A city and fort in Gondwana. The Baitool valley was ceded to the Company in 1818-19.

A hill E. by S. from the city of Baitool, noted in the Gt. Trig. Survey.

A high hill to the east of the Baitool cantonment, noted in the Gt. Trig. Survey.

A hill noted in the Great Trig. Survey.

A hill noted in the Great
Trig. Survey.

A hill near Hoshungabad,

noted in the Great Trig.

A small isolated hill of
rocks, distant 1 m. 1 f. 74


A hill in the Bhopaul territory, noted in the Great Trig. Survey.

A small town on the north bank of the Nurhudda.

A hill station noted in the

Gt. Trig. Survey.

Note.—The letter M. denotes that the latitudes and longitudes are from Sir T. Malcolm’s work ; E. that they are taken from Major Everest’s data in the Grand

'I‘i-igonometrical Survey of 1824.

[See the accompanying map, Plate II.]

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III.—A Summary Description of the Geology of the country between Hoshungabad on the Nerbudda, and Nagpoor, by the direction of Baitool. By Lieut. John Finnis, 51st Regt. Asst. Exec. Ofr. 14th Dion.

[Presented to the Asiatic Society, 15th July 1829*.]

The route between Nagpoor and Hoshungabad presents as great a variety of formations and as interesting a series of minerals, as is probably to be met with in any part of India of equal extent.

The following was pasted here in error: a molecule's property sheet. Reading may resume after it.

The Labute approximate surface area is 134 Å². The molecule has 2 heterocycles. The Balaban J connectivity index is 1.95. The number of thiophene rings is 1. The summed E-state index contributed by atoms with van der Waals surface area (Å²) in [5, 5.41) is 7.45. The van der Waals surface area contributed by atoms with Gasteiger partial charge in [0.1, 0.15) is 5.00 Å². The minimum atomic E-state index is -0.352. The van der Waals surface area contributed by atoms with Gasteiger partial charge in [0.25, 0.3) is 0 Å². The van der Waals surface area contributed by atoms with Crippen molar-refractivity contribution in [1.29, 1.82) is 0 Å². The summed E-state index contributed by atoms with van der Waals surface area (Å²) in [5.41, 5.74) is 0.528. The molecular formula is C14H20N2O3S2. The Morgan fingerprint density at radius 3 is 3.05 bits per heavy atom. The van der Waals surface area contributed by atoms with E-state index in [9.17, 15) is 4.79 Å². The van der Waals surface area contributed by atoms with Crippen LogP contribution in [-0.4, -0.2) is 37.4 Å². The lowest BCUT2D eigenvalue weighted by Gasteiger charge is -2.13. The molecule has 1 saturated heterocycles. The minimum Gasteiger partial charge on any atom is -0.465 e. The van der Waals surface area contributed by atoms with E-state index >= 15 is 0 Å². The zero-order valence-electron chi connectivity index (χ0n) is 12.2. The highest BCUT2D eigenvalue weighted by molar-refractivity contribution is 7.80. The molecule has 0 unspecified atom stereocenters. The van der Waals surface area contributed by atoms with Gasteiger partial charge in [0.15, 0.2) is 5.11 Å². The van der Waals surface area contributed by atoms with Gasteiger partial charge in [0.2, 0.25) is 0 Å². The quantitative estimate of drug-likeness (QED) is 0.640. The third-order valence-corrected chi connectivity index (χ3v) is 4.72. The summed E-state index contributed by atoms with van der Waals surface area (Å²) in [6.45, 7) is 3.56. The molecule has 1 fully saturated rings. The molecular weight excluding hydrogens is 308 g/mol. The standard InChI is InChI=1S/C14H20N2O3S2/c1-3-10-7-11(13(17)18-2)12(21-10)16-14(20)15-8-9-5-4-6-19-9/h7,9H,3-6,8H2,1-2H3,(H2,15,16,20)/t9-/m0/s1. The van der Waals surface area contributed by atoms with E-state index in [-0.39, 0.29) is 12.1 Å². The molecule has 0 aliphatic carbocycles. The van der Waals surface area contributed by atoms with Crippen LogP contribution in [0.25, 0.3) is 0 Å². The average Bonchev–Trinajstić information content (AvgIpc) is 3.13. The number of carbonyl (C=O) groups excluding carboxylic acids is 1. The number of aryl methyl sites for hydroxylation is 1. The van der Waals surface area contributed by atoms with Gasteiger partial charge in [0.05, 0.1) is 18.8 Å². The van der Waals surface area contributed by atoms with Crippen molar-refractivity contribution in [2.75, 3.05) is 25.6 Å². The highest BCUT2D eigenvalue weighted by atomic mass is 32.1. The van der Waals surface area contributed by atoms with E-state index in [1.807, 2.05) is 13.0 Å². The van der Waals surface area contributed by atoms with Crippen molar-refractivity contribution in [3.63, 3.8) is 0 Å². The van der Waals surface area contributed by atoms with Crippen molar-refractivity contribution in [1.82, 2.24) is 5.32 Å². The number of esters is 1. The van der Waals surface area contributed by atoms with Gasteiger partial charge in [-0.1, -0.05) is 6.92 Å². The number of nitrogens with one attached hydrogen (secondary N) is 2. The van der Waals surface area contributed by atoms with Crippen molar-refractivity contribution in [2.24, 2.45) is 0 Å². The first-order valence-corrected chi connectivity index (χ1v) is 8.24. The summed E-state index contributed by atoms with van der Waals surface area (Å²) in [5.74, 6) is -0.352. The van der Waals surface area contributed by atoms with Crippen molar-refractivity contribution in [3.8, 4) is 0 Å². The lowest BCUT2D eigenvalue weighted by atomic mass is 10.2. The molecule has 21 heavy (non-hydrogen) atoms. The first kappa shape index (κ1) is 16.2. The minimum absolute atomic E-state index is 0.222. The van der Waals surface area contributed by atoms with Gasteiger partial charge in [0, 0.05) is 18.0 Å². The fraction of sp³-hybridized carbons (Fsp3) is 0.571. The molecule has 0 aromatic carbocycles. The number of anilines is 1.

The formations exhibited are trappean, primitive, transition, and secondary, frequently under a very peculiar and confused arrangement with regard to each other, and much intersected by veins of greenstone and trap.

I regret that the circumstances of my march did not allow a more leisurely survey of the geology of a country so well deserving the attention of more competent geologists, or of forming a more regular map of the'road described ; but I shall hope that my sketches may help to connect the descriptions of other observers, the present route being, I believe, unexplored.

The formations appear to be distinctly divided into five principal divisions.

The first division includes the tract of country lying between Nagpoor and Baitool to the south bank of the Machna river.

An unvaried formation of trap occurs during the whole of this distance, and the face of the country is covered with round wacken boulders.

The trap forms the southern and eastern boundaries of the valley, and it stretches away to the S. W., but its extent in this direction and to the E., I am not acquainted with.

2nd Division.--The second division comprises the space within the southern and northern gheits on the Machna.

This river at Baitool is running to the west, and after winding round some hills it re-crosses the road, running east to join the Towa river at Shahpoor. The distance is about 27 miles, the intermediate country, hilly.

On the N. bank of the Machna at Baitool, trap no longer appears ; it is followed by strata of quartz and mica schist, traversing the plain up to the hills north of cantonments. These are of quartz, brittle, very

* ‘We have taken occasion to publish this interesting account of the geology of the country south of Hoshungabad, in juxta position with Lieut. Miles’ paper, for the advantage of incorporating the two route surveys furnished by these oflicers, in one map. Some apology is due to Lieut. Finnis for the delay which has occurred

in bringing his labours to the notice of the public.—En.